[MARMAM] The Effect of Marine Traffic on the Behaviour of Black Sea Harbour Porpoises
akkayaaylin at yahoo.com
Sun Mar 26 04:37:17 PDT 2017
My co-authors and I are happy to announce the publication of the following paper;
Akkaya Bas A, Christiansen F, Amaha Öztürk A, Öztürk B, McIntosh C (2017) The effects of marine traffic on the behaviour of Black Sea harbour porpoises (Phocoena phocoena relicta) within the Istanbul Strait, Turkey. PLoS ONE 12(3): e0172970. doi:10.1371/journal.pone.0172970
The full text can be downloaded from the link below:http://journals.plos.org/plosone/article?id=10.1371/journal.pone.0172970
I hope you enjoy reading it,
Aylin Akkaya BasResearch CoordinatorDeniz Memelileri Araştırma Derneği (DMAD)Marine Mammals Research Association+90 5337739867info at dmad.org.trwww.dmad.org.tr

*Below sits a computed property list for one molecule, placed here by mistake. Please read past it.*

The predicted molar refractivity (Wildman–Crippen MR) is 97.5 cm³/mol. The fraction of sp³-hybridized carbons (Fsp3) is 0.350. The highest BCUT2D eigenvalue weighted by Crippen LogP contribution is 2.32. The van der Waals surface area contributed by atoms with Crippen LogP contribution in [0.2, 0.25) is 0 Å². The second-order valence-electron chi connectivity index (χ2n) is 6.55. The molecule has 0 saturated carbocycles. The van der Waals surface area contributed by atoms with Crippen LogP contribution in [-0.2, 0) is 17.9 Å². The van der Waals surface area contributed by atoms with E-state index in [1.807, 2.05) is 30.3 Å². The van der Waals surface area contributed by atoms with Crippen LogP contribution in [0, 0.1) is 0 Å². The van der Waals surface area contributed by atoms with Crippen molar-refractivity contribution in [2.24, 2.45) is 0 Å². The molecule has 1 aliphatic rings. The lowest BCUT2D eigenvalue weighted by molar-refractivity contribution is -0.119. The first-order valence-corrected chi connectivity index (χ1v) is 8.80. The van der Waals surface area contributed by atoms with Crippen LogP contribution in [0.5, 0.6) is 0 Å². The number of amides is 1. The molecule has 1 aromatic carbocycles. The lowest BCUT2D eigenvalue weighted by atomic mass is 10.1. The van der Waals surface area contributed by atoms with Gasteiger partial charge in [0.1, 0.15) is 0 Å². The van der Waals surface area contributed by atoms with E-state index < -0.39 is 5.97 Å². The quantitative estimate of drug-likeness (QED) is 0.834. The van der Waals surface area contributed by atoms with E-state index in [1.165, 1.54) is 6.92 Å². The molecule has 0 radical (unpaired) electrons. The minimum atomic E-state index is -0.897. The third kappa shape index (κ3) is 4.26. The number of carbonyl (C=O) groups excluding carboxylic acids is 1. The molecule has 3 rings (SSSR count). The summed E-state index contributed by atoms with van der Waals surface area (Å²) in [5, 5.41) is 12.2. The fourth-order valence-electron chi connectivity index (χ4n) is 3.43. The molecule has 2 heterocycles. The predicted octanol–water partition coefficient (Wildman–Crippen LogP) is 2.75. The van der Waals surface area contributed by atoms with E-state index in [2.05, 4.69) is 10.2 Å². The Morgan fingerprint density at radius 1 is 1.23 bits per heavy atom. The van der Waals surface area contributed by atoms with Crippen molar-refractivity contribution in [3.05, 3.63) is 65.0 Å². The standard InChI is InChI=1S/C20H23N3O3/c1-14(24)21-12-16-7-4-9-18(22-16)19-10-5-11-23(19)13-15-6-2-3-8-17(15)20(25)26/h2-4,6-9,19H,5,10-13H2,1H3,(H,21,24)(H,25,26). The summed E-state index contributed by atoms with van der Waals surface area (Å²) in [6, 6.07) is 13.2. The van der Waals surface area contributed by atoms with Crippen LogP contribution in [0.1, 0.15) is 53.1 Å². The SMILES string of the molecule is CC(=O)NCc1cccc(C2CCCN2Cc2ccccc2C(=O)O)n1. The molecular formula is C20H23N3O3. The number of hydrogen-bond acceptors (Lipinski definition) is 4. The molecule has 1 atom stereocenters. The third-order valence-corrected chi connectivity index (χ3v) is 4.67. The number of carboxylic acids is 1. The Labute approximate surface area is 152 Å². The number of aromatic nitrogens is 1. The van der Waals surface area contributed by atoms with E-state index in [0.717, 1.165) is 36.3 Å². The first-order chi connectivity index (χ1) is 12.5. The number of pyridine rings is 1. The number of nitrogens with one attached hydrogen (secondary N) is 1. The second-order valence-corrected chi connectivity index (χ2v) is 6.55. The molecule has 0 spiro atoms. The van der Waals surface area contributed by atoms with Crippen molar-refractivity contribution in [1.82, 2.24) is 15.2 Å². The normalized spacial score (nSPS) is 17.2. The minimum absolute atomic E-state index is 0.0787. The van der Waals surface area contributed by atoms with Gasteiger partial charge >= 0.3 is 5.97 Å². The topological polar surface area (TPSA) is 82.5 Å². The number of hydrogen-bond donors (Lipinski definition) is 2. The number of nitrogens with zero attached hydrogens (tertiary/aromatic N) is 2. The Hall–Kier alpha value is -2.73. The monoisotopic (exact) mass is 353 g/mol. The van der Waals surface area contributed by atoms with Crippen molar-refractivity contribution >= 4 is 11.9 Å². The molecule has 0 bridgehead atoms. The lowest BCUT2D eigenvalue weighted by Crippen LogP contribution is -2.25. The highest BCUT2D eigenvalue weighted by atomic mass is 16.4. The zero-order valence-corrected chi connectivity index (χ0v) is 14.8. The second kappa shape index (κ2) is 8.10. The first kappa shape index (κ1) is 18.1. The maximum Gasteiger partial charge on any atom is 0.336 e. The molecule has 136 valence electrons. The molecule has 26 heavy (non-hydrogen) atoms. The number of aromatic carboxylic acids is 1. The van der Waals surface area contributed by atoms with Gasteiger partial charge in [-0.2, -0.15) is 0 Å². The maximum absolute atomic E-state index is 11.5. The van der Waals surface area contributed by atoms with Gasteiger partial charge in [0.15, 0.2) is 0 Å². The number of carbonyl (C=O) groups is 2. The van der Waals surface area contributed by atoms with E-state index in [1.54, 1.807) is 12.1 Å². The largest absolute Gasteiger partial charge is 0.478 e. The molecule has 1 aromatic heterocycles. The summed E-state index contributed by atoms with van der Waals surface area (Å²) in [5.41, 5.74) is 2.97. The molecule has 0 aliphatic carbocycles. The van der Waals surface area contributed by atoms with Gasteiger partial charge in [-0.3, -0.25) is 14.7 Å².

Abstract:Marine traffic is threatening cetaceans on a local and global scale. The Istanbul Strait is one of the busiest waterways, with up to 2,500 vessels present daily. This is the first study to assess the magnitude of short- and long-term behavioural changes of the endangered Black Sea harbour porpoises (Phocoena phocoena relicta) in the presence of marine vessels within the Istanbul Strait. Markov chains were used to investigate the effect of vessel presence on the transition probability between behavioural states (diving, surface-feeding and travelling), and to quantify the effect on the behavioural budget and bout length (duration of time spent in a given state) of porpoises. Further, the changes on swimming directions of porpoises in relation to vessel speed and distance was investigated using generalized linear models. In vessel presence, porpoises were less likely to remain in a given behavioural state and instead more likely to switch to another state. Because of this, the bout length of all three behavioural states decreased significantly in the presence of vessels. The vessel effect was sufficiently large to alter the behavioural budget, with surface-feeding decreasing significantly in the presence of vessels. However, when taking into account the proportion of time that porpoises were exposed to vessels (i.e. 50%), the measured effect size was not large enough to significantly alter the animals’ cumulative (diurnal) behavioural budget. Additionally, vessel speed and distance had a significant effect on the probability of porpoises showing a response in their swimming directions. The southern and middle sections of the Istanbul Strait, which have the heaviest marine traffic pressure, had the lowest porpoise sightings throughout the year. Conversely, northern sections that were exposed to a lesser degree of marine traffic hold the highest porpoise sightings. The effect shown in this study in combination with increasing human impacts within the northern sections should be considered carefully and species-specific conservation actions, including establishment of protected areas, should be put in place to prevent the long-term consequences of marine traffic on the Black Sea harbour porpoise population.
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